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Domain rearrangement and creation in protein evolution
Stockholm University, Faculty of Science, Department of Biochemistry and Biophysics.
2008 (English)Doctoral thesis, comprehensive summary (Other academic)
Abstract [en]

Proteins are composed of domains, recurrent protein fragments with distinct structure, function and evolutionary history. Some domains exist only as single domain proteins, however, a majority of them are also combined with other domains. Domain rearrangements are important in the evolution of new proteins as new functionalities can arise in a single evolutionary event. In addition, the domain repertoire can be expanded through mutations of existing domains and de novo creation. The processes of domain rearrangement and creation have been the focus of this thesis.

According to our estimates about 65% of the eukaryotic and 40% of the prokaryotic proteins are of multidomain type. We found that insertion of a single domain at the N- or C-terminus was the most common event in the creation of novel multidomain architectures. However, domain repeats deviate from this pattern and are often expanded through duplications of several domains. Next, by mapping domain combinations onto an evolutionary tree we estimated that roughly one domain architecture has been created per million years, with the highest rates in metazoa. Much of this so called explosion of new architectures in metazoa seems to be explained by a set of domains amenable to exon shuffling. In contrast to domain architectures, most known domain families evolved early. However, many proteins have incomplete domain coverage, and could hence contain de novo created domains. In Saccharomyces cerevisiae, however, species specific sequences constitute only a minor fraction of the proteome, and are often short, disordered sequences located at the protein termini.

Place, publisher, year, edition, pages
Stockholm: Institutionen för biokemi och biofysik , 2008. , 50 p.
National Category
Bioinformatics (Computational Biology)
Research subject
Biochemistry
Identifiers
URN: urn:nbn:se:su:diva-8295ISBN: 978-91-7155-767-4 (print)OAI: oai:DiVA.org:su-8295DiVA: diva2:200004
Public defence
2008-11-28, Magnélisalen, Kemiska övningslaboratoriet, Svante Arrhenius väg 12 A, Stockholm, 10:00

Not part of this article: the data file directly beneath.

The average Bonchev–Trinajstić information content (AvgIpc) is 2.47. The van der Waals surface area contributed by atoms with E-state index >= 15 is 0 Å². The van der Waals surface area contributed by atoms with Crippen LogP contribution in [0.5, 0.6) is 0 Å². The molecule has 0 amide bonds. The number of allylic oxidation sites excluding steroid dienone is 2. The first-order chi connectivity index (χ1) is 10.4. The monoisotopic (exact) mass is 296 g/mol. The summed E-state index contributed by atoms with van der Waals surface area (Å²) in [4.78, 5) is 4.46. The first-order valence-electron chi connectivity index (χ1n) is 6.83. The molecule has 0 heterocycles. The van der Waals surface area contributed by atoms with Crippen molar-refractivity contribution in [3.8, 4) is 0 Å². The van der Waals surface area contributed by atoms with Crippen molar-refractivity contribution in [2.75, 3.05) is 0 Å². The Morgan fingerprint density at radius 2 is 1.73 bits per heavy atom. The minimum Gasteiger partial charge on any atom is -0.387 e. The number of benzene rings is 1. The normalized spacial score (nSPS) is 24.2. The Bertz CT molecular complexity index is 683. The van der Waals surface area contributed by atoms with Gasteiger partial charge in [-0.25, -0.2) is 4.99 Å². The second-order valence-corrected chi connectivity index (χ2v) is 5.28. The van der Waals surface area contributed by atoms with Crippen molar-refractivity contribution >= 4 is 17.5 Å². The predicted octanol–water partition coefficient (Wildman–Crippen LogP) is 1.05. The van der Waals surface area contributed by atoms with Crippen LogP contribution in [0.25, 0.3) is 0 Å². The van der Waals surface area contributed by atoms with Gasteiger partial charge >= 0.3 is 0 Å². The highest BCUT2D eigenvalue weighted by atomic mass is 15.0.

Opponent
Supervisors
Available from: 2008-11-06 Created: 2008-10-27Bibliographically approved
List of papers
1. Multi-domain Proteins in the Three Kingdoms of Life: Orphan Domains and Other Unassigned Regions
Open this publication in new window or tab >>Multi-domain Proteins in the Three Kingdoms of Life: Orphan Domains and Other Unassigned Regions
2005 (English)In: Journal of Molecular Biology, ISSN 0022-2836, E-ISSN 1089-8638, Vol. 348, no 1, 241-243 p.Article in journal (Refereed) Published
Abstract [en]

Comparative studies of the proteomes from different organisms have provided valuable information about protein domain distribution in the kingdoms of life. Earlier studies have been limited by the fact that only about 50% of the proteomes could be matched to a domain. Here, we have extended these studies by including less well-defined domain definitions, Pfam-B and clustered domains, MAS, in addition to Pfam-A and SCOP domains. It was found that a significant fraction of these domain families are homologous to Pfam-A or SCOP domains. Further, we show that all regions that do not match a Pfam-A or SCOP domain contain a significantly higher fraction of disordered structure. These unstructured regions may be contained within orphan domains or function as linkers between structured domains. Using several different definitions we have re-estimated the number of multi-domain proteins in different organisms and found that several methods all predict that eukaryotes have approximately 65% multi-domain proteins, while the prokaryotes consist of approximately 40% multi-domain proteins. However, these numbers are strongly dependent on the exact choice of cut-off for domains in unassigned regions. In conclusion, all eukaryotes have similar fractions of multidomain proteins and disorder, whereas a high fraction of repeating domain is distinguished only in multicellular eukaryotes. This implies a role for repeats in cell-cell contacts while the other two features are important for intracellular functions.